Archive for the ‘M Stars’ Category

Antares, Alpha Scorpii, spectrum

Posted by Paulo Cacella on 22nd August 2010 in M Stars, M Stars, Spectroscopy, Stars
Here we have Antares spectrum in three flavors. The first one is a general view, the second is a infra-red view and the third a bit of details in the middle of spectrum. The reference star is M1iii and is in purple. My spectrum is in green / / / / / / / / / / / / / / / /

Comparing Lacaille 8760 and 9352 Type M stars spectra

Posted by Paulo Cacella on 15th August 2010 in M Stars, M Stars, Spectroscopy, Stars

Lacaille 8760 (Microscopium) M2Ve Spectrum

Posted by Paulo Cacella on 15th August 2010 in M Stars, M Stars, Spectroscopy, Stars
Although it is slightly too faint to be seen without a telescope, this star is one of the nearest to our Sun at about 12.9 light years distance. This star was originally listed in a 1763 catalog that was published posthumously by the French Abbé Nicolas Louis de Lacaille. He observed this star in the southern sky while working from an observatory at theCape of Good Hope. / / / /In the past this star has been classified anywhere from spectral class K7 down to M2. In 1979 the Irish astronomer Patrick Byrne discovered that this is a flare star, and it was given the variable star designation AX Microscopii. As a flare star it is relatively quiet, only erupting on average less than once per day. / / / /This star orbits around the galaxy in an elliptical orbit with a relatively high ellipticity of 0.23. Its closest approach to the Sun occurred about 20,000 years ago.[citation needed] Due to its low mass (60 % of our Sun), this star has an expected lifespan of about 7×1010 years, it’s 7 times more than for our own Sun. / / / /Despite efforts by astronomers, thus far no planets have been detected in orbit around this star. / / / /Although Lacaille 8760 is the brightest red dwarf star visible in the night sky, it’s still too dim to be seen with the naked eye. It is also one of the largest and brightest red dwarf stars known with about 60% the mass and 66% the radius of the Sun. / / / /Below is the CCD synthetic spectrum / / / / / / / /Then we have the standard M2v in purple and the actual spectrum in green. / / / / / / / /And a reference M3 spectrum / / / /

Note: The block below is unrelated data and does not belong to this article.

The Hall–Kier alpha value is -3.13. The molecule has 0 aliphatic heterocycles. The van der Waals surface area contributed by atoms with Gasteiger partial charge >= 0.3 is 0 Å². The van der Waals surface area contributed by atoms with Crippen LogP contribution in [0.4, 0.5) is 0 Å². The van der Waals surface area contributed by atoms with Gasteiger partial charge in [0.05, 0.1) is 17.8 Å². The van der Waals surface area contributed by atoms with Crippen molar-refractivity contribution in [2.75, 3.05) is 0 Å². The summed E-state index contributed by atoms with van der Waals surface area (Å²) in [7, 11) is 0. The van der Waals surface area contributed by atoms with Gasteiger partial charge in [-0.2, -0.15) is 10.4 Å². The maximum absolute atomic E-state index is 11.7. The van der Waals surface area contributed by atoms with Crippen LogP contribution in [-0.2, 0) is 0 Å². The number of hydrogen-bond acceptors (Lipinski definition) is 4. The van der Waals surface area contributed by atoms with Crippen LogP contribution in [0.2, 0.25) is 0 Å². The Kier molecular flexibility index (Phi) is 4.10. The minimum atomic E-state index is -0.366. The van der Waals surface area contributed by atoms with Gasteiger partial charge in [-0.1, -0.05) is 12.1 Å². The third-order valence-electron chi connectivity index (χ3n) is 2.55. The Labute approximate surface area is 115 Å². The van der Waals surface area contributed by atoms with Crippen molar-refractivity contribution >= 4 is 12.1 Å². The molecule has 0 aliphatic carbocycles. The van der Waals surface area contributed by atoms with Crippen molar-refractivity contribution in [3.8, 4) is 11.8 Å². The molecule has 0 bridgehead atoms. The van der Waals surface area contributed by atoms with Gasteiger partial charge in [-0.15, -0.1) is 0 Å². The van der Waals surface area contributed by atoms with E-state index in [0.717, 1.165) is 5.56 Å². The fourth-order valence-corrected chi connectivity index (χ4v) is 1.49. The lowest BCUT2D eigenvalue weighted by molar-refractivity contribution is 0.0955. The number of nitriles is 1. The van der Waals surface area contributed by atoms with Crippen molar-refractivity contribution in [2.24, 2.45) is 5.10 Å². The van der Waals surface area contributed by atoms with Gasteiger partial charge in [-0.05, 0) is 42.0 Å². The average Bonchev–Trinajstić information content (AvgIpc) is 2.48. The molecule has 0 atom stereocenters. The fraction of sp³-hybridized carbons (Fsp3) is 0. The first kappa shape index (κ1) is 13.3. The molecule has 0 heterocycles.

Lacaille 9352 (Piscis Austrinus) M2/M3V Spectrum

Posted by Paulo Cacella on 15th August 2010 in M Stars, M Stars, Spectroscopy, Stars
This is also known as Gliese 887 and is a star very near our solar system. It is a deep red dwarf, magnitude 7.3. / / / /Below we see the synthetic CCD spectrum / / / / / / / /The reference spectrum is in yellow and the actual spectrum obtained is in purple. Not special care was done in calibration, but we can see clearly the Na line and the H-Alpha / / / / / / / /Below a reference M1 star lines / / / /